Detroit in January is cloudy and cold. But the city’s annual North American International Auto Show is still the only place to be for car buffs, people who know it as an excellent showcase for new auto technology.
This year some 7000 journalists came to the show, and there was a lot for us to cover. For instance, Audi, BMW, and Volkswagen said they will sell vehicles using Mercedes-Benz’s Bluetec system for reducing emissions from diesel engines. And by 2008, the carmakers expect to offer ”50-state” diesels that meet even the limits that California has set (and that several Northeastern states have adopted).
But what stole the show was General Motors’ announcement that it will build cars that can accept a new kind of hybrid electric drive, starting in 2010. The news gave a much-needed shot in the arm to a company that for the first time in 70 years is expected to sell fewer cars than one of its rivals—Toyota.
Embodying the plan is the Chevrolet Volt, the first ”serial hybrid” concept car shown by a major manufacturer. In a serial design, the engine has no connection to the wheels at all. Instead, it turns a generator that charges batteries, the batteries power a motor, and the motor drives the car. The Volt is designed to go about 64 kilometers (40 miles) on a single charge, enough to cover many drivers’ daily requirements without ever engaging the tiny, 1.0-liter engine, whose only purpose is to serve as what GM calls a ”range extender.” Most of the time, the car would recharge on wall current back in the garage—hence the term ”plug-in hybrid.”
Its 64-km range sets the Volt apart from today’s hybrids. They run mainly on gasoline, or on gasoline with an assist from electricity, and are capable of only a few minutes of pure electric operation. That’s because they rely on nickel-metal hydride batteries designed for high peak power rather than for maximum energy storage. The Volt, on the other hand, is designed for lithium-ion batteries, the kind in laptops.
To make the concept into a production car, GM will need something that it admits isn’t yet commercially available: automotive-strength lithium-ion batteries. Dozens of companies are working hard to design and test them, but cars turn out to be demanding customers, compared to consumer electronics. Laptops and mobile phones don’t have to survive 64-km side impacts, or work in temperatures from 30 °C to 249 °C (22 °F to 480 °F) or during heavy dust storms. Worse yet, lithium-ion batteries for autos must last 10 years, through 4000 deep-discharge cycles—and when’s the last time your laptop battery (or your laptop, for that matter) lasted 10 years?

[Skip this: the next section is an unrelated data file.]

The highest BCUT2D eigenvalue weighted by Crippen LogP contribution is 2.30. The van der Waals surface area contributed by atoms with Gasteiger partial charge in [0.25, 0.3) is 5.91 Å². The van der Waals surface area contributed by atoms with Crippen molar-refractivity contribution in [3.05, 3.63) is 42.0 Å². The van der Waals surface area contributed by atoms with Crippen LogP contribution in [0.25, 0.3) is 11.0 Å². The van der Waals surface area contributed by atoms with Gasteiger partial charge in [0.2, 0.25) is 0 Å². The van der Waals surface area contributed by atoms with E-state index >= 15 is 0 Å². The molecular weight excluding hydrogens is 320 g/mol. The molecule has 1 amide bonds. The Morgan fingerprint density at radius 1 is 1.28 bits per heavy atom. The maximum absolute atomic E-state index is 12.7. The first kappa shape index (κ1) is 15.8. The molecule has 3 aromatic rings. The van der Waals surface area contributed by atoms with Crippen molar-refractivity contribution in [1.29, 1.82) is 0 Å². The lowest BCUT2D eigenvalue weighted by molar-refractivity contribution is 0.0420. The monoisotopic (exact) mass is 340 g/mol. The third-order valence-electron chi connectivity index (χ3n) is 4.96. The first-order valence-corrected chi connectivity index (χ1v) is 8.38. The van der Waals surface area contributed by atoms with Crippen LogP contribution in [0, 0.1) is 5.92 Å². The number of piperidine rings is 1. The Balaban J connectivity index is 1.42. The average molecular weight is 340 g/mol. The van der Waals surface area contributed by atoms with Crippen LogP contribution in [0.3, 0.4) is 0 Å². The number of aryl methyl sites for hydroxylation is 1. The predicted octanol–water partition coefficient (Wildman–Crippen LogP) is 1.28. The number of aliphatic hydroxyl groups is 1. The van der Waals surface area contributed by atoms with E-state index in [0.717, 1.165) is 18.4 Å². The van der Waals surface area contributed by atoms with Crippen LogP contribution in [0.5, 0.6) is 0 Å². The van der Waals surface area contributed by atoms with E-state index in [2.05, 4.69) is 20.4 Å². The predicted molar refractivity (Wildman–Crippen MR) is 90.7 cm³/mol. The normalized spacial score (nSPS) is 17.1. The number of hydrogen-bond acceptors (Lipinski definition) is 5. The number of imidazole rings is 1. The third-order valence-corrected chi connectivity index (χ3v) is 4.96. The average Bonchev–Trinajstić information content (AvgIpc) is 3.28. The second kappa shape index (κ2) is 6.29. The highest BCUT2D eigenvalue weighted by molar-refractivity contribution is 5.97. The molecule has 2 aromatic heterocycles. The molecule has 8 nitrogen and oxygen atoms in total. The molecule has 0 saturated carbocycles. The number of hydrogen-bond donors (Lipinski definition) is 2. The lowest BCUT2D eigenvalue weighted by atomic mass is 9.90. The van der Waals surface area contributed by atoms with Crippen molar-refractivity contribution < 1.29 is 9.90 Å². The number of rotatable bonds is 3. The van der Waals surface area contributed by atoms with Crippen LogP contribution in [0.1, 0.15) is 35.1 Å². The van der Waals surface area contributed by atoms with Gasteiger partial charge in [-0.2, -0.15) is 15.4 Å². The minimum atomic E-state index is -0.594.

GM did say that it has signed R&D contracts with two battery groups, and that it planned to design small cars starting around 2010 to accept elements of the drivetrain architecture outlined in the Volt. To find out how serious the company is, just wait a year and see whether it is testing a running version of the Volt (right now, the concept can do little more than sit on its pedestal).
One thing is clear: GM is not thinking of this technology as a niche product. Unlike the EV1 two-seater, its all-electric production car of 10 years ago, the Volt is a four-seat, four-door sedan—the ”sweet spot” of the small-car market—and its electric motor produces 120 kilowatts of peak power and 320 newton-meters of peak torque, powered by a 16-kilowatt-hour lithium-ion battery pack.
It was ironic that GM staked so big a claim in the ”green” car game at the same show where Toyota—known for its hybrids—launched the dual-cab CrewMax version of its new Tundra full-size pickup truck, perhaps the heaviest, thirstiest vehicle it has ever sold.
Ford, too, unveiled a serial hybrid concept at Detroit, but instead of using an engine and a generator as a range extender, it chose a Ballard hydrogen fuel cell. The concept is called the Airstream, after the iconic streamlined silver travel trailers, which it resembles. Featuring asymmetric windows and an entire body side that lifts up—from white plastic seats to a so-called modern lava lamp the size of a fire hydrant, which showed soothing flame images on a circular LCD—this hyper-mod minivan has a radical style and interior décor that largely overshadows its power train. Ford did not announce plans to produce any of the Airstream’s technologies, however.